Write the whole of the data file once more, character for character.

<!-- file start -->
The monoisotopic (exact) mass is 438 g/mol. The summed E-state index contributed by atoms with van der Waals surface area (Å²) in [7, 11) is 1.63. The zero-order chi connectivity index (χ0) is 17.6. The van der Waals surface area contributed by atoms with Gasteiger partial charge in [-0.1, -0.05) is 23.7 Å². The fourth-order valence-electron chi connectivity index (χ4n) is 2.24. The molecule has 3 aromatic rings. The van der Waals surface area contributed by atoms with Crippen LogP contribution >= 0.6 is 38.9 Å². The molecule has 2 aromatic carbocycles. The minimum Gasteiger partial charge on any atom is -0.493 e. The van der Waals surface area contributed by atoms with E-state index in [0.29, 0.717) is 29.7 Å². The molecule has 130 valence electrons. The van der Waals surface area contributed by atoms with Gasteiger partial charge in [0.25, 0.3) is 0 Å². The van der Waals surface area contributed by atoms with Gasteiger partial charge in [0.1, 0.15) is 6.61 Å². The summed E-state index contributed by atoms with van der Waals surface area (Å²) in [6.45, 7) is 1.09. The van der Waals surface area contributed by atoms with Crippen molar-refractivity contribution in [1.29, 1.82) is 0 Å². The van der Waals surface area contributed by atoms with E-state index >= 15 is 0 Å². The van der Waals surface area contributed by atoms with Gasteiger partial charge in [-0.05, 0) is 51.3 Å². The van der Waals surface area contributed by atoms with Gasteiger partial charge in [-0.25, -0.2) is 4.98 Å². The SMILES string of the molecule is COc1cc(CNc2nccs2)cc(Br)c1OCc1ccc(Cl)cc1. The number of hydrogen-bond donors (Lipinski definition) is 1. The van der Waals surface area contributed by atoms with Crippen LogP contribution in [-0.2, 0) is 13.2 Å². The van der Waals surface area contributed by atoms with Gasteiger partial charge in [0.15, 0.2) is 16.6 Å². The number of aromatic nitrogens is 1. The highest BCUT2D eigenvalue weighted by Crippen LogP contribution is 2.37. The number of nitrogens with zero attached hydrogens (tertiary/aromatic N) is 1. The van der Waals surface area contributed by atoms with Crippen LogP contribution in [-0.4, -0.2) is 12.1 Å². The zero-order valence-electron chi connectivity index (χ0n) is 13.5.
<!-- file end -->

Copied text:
The monoisotopic (exact) mass is 438 g/mol. The summed E-state index contributed by atoms with van der Waals surface area (Å²) in [7, 11) is 1.63. The zero-order chi connectivity index (χ0) is 17.6. The van der Waals surface area contributed by atoms with Gasteiger partial charge in [-0.1, -0.05) is 23.7 Å². The fourth-order valence-electron chi connectivity index (χ4n) is 2.24. The molecule has 3 aromatic rings. The van der Waals surface area contributed by atoms with Crippen LogP contribution >= 0.6 is 38.9 Å². The molecule has 2 aromatic carbocycles. The minimum Gasteiger partial charge on any atom is -0.493 e. The van der Waals surface area contributed by atoms with E-state index in [0.29, 0.717) is 29.7 Å². The molecule has 130 valence electrons. The van der Waals surface area contributed by atoms with Gasteiger partial charge in [0.25, 0.3) is 0 Å². The van der Waals surface area contributed by atoms with Gasteiger partial charge in [0.1, 0.15) is 6.61 Å². The summed E-state index contributed by atoms with van der Waals surface area (Å²) in [6.45, 7) is 1.09. The van der Waals surface area contributed by atoms with Crippen molar-refractivity contribution in [1.29, 1.82) is 0 Å². The van der Waals surface area contributed by atoms with E-state index >= 15 is 0 Å². The van der Waals surface area contributed by atoms with Gasteiger partial charge in [-0.05, 0) is 51.3 Å². The van der Waals surface area contributed by atoms with Gasteiger partial charge in [-0.25, -0.2) is 4.98 Å². The SMILES string of the molecule is COc1cc(CNc2nccs2)cc(Br)c1OCc1ccc(Cl)cc1. The number of hydrogen-bond donors (Lipinski definition) is 1. The van der Waals surface area contributed by atoms with Crippen LogP contribution in [-0.2, 0) is 13.2 Å². The van der Waals surface area contributed by atoms with Gasteiger partial charge in [0.15, 0.2) is 16.6 Å². The number of aromatic nitrogens is 1. The highest BCUT2D eigenvalue weighted by Crippen LogP contribution is 2.37. The number of nitrogens with zero attached hydrogens (tertiary/aromatic N) is 1. The van der Waals surface area contributed by atoms with Crippen LogP contribution in [-0.4, -0.2) is 12.1 Å². The zero-order valence-electron chi connectivity index (χ0n) is 13.5.